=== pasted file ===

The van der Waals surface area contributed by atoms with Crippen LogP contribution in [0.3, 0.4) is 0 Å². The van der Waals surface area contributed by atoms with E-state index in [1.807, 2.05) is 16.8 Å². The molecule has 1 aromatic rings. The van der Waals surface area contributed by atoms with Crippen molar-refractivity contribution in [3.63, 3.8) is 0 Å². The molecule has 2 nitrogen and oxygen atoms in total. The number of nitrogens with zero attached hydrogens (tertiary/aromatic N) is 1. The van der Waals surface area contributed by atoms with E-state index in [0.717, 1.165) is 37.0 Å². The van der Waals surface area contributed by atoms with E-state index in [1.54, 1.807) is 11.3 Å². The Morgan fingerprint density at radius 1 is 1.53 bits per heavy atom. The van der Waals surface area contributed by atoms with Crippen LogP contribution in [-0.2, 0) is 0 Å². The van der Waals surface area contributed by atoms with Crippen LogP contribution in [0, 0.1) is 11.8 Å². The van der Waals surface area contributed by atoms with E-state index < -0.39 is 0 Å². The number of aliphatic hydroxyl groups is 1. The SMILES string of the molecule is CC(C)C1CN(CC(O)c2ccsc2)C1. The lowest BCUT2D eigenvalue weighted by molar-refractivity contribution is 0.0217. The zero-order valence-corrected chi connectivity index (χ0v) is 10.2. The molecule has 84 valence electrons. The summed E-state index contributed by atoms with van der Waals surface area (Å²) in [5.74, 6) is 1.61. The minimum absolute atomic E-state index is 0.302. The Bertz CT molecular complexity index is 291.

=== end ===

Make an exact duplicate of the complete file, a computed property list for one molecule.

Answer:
The van der Waals surface area contributed by atoms with Crippen LogP contribution in [0.3, 0.4) is 0 Å². The van der Waals surface area contributed by atoms with E-state index in [1.807, 2.05) is 16.8 Å². The molecule has 1 aromatic rings. The van der Waals surface area contributed by atoms with Crippen molar-refractivity contribution in [3.63, 3.8) is 0 Å². The molecule has 2 nitrogen and oxygen atoms in total. The number of nitrogens with zero attached hydrogens (tertiary/aromatic N) is 1. The van der Waals surface area contributed by atoms with E-state index in [0.717, 1.165) is 37.0 Å². The van der Waals surface area contributed by atoms with E-state index in [1.54, 1.807) is 11.3 Å². The Morgan fingerprint density at radius 1 is 1.53 bits per heavy atom. The van der Waals surface area contributed by atoms with Crippen LogP contribution in [-0.2, 0) is 0 Å². The van der Waals surface area contributed by atoms with Crippen LogP contribution in [0, 0.1) is 11.8 Å². The van der Waals surface area contributed by atoms with E-state index < -0.39 is 0 Å². The number of aliphatic hydroxyl groups is 1. The SMILES string of the molecule is CC(C)C1CN(CC(O)c2ccsc2)C1. The lowest BCUT2D eigenvalue weighted by molar-refractivity contribution is 0.0217. The zero-order valence-corrected chi connectivity index (χ0v) is 10.2. The molecule has 84 valence electrons. The summed E-state index contributed by atoms with van der Waals surface area (Å²) in [5.74, 6) is 1.61. The minimum absolute atomic E-state index is 0.302. The Bertz CT molecular complexity index is 291.